Self-image and social interaction help to explain the link between exercise and mental health
We've heard it time and time again: exercise is good for us. And it's not just good for physical health – research shows that daily physical activity can also boost our mental health. But what actually accounts for the association between exercise and mental health?
A new article in Clinical Psychological Science, a journal of the Association for Psychological Science, explores whether certain psychosocial factors may help to explain the benefits of daily physical activity for adolescents' mental health.
Karin Monshouwer of the Trimbos Institute in the Netherlands and colleagues at Trimbos and VU University Medical Center specifically wanted to examine two existing explanations for the link between exercise and mental health. The self-image hypothesis suggests that physical activity has positive effects on body weight and body structure, leading to positive feedback from peers and improved self-image, and ultimately improving mental health. The social interaction hypothesis, on the other hand, holds that it's the social aspects of physical activity – such as social relationships and mutual support among team members – that contribute to the positive effects of exercise on mental health.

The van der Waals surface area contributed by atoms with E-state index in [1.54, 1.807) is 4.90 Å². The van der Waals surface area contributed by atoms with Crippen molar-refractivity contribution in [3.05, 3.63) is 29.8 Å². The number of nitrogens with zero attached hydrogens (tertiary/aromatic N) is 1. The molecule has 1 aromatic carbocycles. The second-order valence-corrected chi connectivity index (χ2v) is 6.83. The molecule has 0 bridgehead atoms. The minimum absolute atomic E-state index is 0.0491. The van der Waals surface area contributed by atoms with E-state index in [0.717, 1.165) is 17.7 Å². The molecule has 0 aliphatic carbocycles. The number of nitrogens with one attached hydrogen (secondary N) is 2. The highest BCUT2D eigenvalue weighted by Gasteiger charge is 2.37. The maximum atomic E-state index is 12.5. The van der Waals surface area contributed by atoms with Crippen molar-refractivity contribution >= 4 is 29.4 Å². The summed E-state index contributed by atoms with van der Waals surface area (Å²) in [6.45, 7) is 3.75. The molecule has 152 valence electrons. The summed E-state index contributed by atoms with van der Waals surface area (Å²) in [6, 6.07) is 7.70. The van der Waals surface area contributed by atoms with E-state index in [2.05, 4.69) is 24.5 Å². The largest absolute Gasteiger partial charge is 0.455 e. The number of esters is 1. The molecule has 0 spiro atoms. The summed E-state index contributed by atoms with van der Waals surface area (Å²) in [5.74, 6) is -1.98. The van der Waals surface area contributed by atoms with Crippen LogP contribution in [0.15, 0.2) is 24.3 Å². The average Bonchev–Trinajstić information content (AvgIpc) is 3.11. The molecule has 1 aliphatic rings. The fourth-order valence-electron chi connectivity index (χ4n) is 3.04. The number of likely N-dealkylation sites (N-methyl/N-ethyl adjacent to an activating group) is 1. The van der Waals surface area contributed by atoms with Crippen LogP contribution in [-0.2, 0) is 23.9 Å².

Monshouwer and her colleagues surveyed over 7000 Dutch students, ages 11 to 16. The adolescents completed validated surveys aimed at assessing their physical activity, mental health problems, body weight perception, and participation in organized sports. The researchers also gathered data on the adolescents' age, gender, and socioeconomic status; whether they lived at home with their parents; and whether they lived in an urban area.
The researchers found that adolescents who were physically inactive or who perceived their bodies as either "too fat" or "too thin" were at greater risk for both internalizing problems (e.g., depression, anxiety) and externalizing problems (e.g., aggression, substance abuse). Adolescents who participated in organized sports, on the other hand, were at lower risk for mental health problems.
Confirming both the self-image hypothesis and the social interaction hypothesis, adolescents' body weight perception (i.e., "too heavy," "good," or "too thin") and sports club membership each partially accounted for the relationship between physical activity and mental health, even after taking adolescents' backgrounds into account.
These results suggest that certain psychosocial factors – body image and social interaction – may help to explain at least part of the connection between physical activity and mental health. The researchers acknowledge, however, that other factors, such as the physiological effects of exercise, are probably also at work.
"We think that these findings are important for policymakers and anyone who works in healthcare or prevention. Our findings indicate that physical activity may be one effective tool for the prevention of mental health problems in adolescence," says Monshouwer.
Monshouwer and her colleagues hope that future studies will be able to examine similar questions while following participants over time. Such longitudinal studies could help researchers to understand how physical activity type and context might influence the relationship between exercise and mental health.
Provided by Association for Psychological Science
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